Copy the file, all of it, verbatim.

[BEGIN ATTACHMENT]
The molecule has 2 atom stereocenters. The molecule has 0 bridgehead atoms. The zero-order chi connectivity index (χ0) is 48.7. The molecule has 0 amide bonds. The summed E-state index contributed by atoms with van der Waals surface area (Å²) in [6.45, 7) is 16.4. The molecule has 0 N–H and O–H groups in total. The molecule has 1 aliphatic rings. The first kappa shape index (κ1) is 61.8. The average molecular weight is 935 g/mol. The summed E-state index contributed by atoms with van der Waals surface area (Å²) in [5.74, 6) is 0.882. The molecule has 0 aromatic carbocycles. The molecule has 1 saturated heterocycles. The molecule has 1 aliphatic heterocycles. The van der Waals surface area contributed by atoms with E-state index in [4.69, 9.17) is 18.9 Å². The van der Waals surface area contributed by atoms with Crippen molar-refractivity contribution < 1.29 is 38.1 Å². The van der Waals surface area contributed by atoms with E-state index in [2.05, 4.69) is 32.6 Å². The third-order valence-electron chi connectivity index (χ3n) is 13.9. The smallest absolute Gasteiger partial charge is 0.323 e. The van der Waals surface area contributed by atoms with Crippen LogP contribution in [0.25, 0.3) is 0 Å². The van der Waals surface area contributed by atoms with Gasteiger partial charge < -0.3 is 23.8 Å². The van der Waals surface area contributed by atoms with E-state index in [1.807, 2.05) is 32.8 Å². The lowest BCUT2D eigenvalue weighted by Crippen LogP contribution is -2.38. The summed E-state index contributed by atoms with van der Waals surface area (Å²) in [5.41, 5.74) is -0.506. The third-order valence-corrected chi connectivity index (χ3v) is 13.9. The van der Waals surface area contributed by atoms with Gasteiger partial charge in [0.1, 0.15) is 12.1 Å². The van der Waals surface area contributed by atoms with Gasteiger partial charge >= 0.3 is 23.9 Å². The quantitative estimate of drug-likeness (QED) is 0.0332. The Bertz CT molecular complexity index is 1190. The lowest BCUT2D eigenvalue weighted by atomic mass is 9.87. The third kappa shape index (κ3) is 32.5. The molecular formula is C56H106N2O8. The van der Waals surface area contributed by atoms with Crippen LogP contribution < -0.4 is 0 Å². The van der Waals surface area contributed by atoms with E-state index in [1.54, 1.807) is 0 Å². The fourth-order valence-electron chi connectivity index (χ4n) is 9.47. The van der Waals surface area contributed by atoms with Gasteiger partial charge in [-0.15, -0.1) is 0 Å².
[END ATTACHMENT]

The molecule has 2 atom stereocenters. The molecule has 0 bridgehead atoms. The zero-order chi connectivity index (χ0) is 48.7. The molecule has 0 amide bonds. The summed E-state index contributed by atoms with van der Waals surface area (Å²) in [6.45, 7) is 16.4. The molecule has 0 N–H and O–H groups in total. The molecule has 1 aliphatic rings. The first kappa shape index (κ1) is 61.8. The average molecular weight is 935 g/mol. The summed E-state index contributed by atoms with van der Waals surface area (Å²) in [5.74, 6) is 0.882. The molecule has 0 aromatic carbocycles. The molecule has 1 saturated heterocycles. The molecule has 1 aliphatic heterocycles. The van der Waals surface area contributed by atoms with E-state index in [4.69, 9.17) is 18.9 Å². The van der Waals surface area contributed by atoms with Crippen molar-refractivity contribution < 1.29 is 38.1 Å². The van der Waals surface area contributed by atoms with E-state index in [2.05, 4.69) is 32.6 Å². The third-order valence-electron chi connectivity index (χ3n) is 13.9. The smallest absolute Gasteiger partial charge is 0.323 e. The van der Waals surface area contributed by atoms with Crippen LogP contribution in [0.25, 0.3) is 0 Å². The van der Waals surface area contributed by atoms with Gasteiger partial charge < -0.3 is 23.8 Å². The van der Waals surface area contributed by atoms with E-state index in [1.807, 2.05) is 32.8 Å². The lowest BCUT2D eigenvalue weighted by Crippen LogP contribution is -2.38. The summed E-state index contributed by atoms with van der Waals surface area (Å²) in [5.41, 5.74) is -0.506. The third-order valence-corrected chi connectivity index (χ3v) is 13.9. The van der Waals surface area contributed by atoms with Gasteiger partial charge in [0.1, 0.15) is 12.1 Å². The van der Waals surface area contributed by atoms with Gasteiger partial charge >= 0.3 is 23.9 Å². The quantitative estimate of drug-likeness (QED) is 0.0332. The Bertz CT molecular complexity index is 1190. The lowest BCUT2D eigenvalue weighted by atomic mass is 9.87. The third kappa shape index (κ3) is 32.5. The molecular formula is C56H106N2O8. The van der Waals surface area contributed by atoms with Crippen LogP contribution < -0.4 is 0 Å². The van der Waals surface area contributed by atoms with E-state index in [1.54, 1.807) is 0 Å². The fourth-order valence-electron chi connectivity index (χ4n) is 9.47. The van der Waals surface area contributed by atoms with Gasteiger partial charge in [-0.15, -0.1) is 0 Å².